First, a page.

Democratic presidential hopeful John Kerry proposed new tax cuts now for the middle class, while criticizing the Bush administration's tax policy as "unfair, unaffordable and unquestionably ineffective in growing our economy.''

The Massachusetts senator made the comments in a speech prepared for delivery Tuesday afternoon to the City Club of Cleveland. Kerry said Sunday that he plans to form an exploratory committee for a run for the White House in 2004, with a final decision on his candidacy early next year.

"The largest cost of the Bush tax giveaway will not be borne by any of us here today — it will be paid for by our children. We're borrowing from Social Security and Medicare to put money in our pockets today — and sticking our children with the bill.''

White House spokesman Scott McClellan responded "there's going to be lots of jockeying between now and 2004 among the Democrats.

"I think the Democratic presidential aspirants ought to first resolve their own differences about what taxes they want to raise,'' McClellan said. "Then there will be plenty of time to talk about how cutting taxes encourages job creation and economic growth.''

To focus tax relief on lower and middle income workers, Kerry proposed "a payroll tax holiday'' on the first $10,000 of income, meaning no Social Security tax could be collected on that amount.

The Business Roundtable, composed of top executives of some of America's largest corporations, made a similar proposal recently, saying this relief from paying Social Security taxes would provide a needed boost to an uncertain economic recovery.

The business group estimated exempting the first $10,000 in wages from the Social Security tax would cost $129 billion next year. Kerry in his speech did not specify how long his tax holiday would last.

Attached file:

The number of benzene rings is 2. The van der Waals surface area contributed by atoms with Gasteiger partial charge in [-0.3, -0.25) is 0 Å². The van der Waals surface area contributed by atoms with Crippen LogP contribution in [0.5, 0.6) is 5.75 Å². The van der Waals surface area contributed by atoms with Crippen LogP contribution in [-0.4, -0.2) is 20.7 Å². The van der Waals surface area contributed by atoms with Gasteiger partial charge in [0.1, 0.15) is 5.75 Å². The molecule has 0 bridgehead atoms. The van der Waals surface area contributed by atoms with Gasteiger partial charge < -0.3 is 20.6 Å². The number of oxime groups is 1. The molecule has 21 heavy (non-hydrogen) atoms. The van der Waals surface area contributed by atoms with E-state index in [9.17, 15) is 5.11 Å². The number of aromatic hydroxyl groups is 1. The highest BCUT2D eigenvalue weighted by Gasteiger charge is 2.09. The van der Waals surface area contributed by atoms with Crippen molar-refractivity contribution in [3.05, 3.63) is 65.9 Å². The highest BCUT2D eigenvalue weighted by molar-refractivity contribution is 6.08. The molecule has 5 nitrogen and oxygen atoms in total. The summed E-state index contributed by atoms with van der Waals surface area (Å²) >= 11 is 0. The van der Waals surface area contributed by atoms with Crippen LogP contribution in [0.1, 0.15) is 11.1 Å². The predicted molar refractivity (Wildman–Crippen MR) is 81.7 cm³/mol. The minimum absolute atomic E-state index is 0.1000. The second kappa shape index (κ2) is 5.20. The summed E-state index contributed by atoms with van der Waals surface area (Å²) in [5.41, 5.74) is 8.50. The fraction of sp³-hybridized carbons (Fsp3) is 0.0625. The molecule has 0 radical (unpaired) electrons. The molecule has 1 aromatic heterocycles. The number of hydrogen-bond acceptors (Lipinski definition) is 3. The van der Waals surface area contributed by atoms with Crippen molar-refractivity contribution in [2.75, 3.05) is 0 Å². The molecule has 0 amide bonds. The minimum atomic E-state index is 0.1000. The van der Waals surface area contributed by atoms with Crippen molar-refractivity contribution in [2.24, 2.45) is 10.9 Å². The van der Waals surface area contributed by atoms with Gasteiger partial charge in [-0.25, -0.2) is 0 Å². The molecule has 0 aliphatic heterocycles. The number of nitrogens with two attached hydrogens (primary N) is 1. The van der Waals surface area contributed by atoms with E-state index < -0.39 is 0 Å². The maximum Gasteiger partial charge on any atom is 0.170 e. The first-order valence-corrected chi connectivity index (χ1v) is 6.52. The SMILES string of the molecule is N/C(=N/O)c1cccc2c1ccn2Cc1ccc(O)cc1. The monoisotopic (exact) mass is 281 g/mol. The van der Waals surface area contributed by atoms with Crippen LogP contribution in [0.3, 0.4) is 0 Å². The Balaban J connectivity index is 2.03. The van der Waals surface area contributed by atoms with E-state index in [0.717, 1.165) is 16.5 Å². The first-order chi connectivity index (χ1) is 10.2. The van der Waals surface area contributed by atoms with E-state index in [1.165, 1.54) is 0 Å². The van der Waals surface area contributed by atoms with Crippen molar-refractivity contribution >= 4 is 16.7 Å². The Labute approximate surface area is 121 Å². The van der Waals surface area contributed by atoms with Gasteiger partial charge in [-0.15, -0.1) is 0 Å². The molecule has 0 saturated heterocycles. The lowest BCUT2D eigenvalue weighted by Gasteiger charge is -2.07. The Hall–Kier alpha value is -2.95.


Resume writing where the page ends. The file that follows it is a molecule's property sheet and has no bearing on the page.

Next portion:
"Every worker in America would immediately receive a 765 dollar tax cut and every two-income family would get a cut of $1,530,'' he said, "money to help families pay for new school clothes, put a down payment on a new car or save for the future.'' He said his proposed tax cut would come out of general revenues and not from funds intended to support Social Security.

Kerry also proposed extending unemployment benefits that run out at the end of this year for 820,000 families.

"It is extraordinary to me that the U.S. Congress left town after passing a bill to help businesses with terrorism insurance, but will allow unemployment insurance to run out three days after Christmas,'' he said.

Among Kerry's other proposals:

—Raising the minimum wage and expanding the earned income tax credit that rewards low income families for being on payrolls instead of welfare rolls.

—Passing a new job creation tax credit to encourage employers to start hiring.

—Letting rapidly growing small businesses defer up to $250,000 in federal taxes if that money is reinvested in business.

—Simplifying the tax laws and making them more fair by closing loopholes and ending corporate welfare.

—Increasing investment and accelerating the technology to help with the search for alternative forms of energy.